The pelota fronton in Jordan Valley is a handball court built by Basque sheepherders in 1915. This landmark is a symbol of the cultural traditions of Basque immigrants during a period when sheepherding dominated the local economy. Popular in the provinces of southern France and northern Spain, the game of pelota spread throughout the New World with Basque immigrants.
Basques immigrated to the West beginning in the late 1840s, but most of those who traveled to eastern Oregon arrived between 1900 and 1920 and worked as sheepherders on open rangeland. When herders went into Jordan Valley between 1902 and 1916, they stayed in one of the three boardinghouses operated by Basques.
To build the fronton, herders carried stones from a quarry east of Jordan Valley and hewed them by hand to make the two uneven walls. While the exterior masonry is rough-hewn stone, the interior is stuccoed with earthen mortar. The short wall is almost square, 30 feet long and 30 to 35 feet high. The long wall is 100 to 120 feet long, and the height is stepped down toward the back of the court.
The walls were topped with a ten-foot-high screen (now chain-link fencing). On the inside, a strip (originally tin) three feet above the cement floor, extends across the short wall. Vertical lines mark distances along the long wall, one of which is a pass line. The eighteen-inch thick walls are buttressed on the outside.
Players used a ball made from a rubber core wrapped with twine and covered with wet goatskin. Once the cover dried, the balls were hard. The players used their hands or a wooden pala, or paddle, made of maple, about eighteen inches long, six inches wide, and one and one-half inches thick at the hitting point. The wicker racket, or cesta, common elsewhere, was not used in Jordan Valley games.
Blaid was the version of pelota played in Jordan Valley. Usually the game was played by two players, but sometimes two teams of two or three players each competed against each other. Players stood behind the pass line and hit a ball against the front wall directly or by bouncing it off the sidewall on their left side. If a ball landed below the tin strip or beyond ninety feet or if a player failed to return a point, then the opposite side gained a point and the serve. Games were played to thirty points, or any number agreed upon.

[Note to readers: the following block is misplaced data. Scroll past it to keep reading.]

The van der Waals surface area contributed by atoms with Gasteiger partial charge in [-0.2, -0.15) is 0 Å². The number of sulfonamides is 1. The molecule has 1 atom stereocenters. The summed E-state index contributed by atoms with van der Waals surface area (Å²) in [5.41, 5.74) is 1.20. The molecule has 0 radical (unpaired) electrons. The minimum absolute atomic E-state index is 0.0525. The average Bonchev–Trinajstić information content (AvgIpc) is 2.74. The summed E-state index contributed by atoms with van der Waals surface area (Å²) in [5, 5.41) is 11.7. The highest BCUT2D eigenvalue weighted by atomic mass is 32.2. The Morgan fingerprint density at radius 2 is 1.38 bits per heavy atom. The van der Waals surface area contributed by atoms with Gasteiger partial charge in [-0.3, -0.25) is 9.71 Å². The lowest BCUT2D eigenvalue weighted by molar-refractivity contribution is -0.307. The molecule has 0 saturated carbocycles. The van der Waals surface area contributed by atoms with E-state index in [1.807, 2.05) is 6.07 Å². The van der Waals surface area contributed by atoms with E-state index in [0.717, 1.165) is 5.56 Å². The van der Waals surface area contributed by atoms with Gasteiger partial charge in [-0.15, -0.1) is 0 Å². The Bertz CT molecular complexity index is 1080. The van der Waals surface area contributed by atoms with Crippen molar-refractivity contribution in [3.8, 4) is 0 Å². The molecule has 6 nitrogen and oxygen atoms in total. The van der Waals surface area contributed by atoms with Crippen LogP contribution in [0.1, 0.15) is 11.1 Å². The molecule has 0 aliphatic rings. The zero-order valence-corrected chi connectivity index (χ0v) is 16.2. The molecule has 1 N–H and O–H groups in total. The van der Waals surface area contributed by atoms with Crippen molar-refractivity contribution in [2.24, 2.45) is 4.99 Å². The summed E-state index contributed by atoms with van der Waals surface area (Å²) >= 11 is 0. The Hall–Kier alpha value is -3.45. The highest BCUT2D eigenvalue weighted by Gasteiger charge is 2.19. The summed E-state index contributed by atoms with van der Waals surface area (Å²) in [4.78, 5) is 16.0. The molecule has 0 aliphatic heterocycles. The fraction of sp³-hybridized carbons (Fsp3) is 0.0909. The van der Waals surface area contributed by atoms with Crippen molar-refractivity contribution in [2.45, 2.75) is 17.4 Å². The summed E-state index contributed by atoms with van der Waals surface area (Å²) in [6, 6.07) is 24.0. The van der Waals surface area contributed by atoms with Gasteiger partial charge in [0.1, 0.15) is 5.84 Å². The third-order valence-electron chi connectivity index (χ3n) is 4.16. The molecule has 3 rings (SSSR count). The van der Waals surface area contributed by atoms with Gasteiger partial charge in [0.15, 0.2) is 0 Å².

Fewer herders immigrated to the United States after quotas were imposed from 1921 to 1924. The Taylor Grazing Act of 1934 caused rangelands to be withdrawn from grazing and imposed fees for permits on the remaining lands. The next year, Basques in the Jordan Valley were granted permits for about eight percent of the applications they filed. With fewer herders in the area, the fronton fell into disuse.
The pelota fronton was listed in the National Register of Historic Places in 1972, and restoration efforts began in the 1990s. The restoration included the installation of memorial bricks and a small, gated park. The restored pelota fronton was inaugurated in September 1997 with a large festival.Written by:Sarah Munro
Baker, Sarah. "Basque-American Folklore in Eastern Oregon." M.A. Thesis in Folklore, University of California, Berkeley, 1972.
Douglass, William A. and Jon Bilbao. Amerikanuak: Basques in the New World. Reno: University of Nevada Press, 1975.
Walton, Elisabeth. "Jordan Valley Pelota Fronton." Nomination to the National Register of Historic Places, 1972.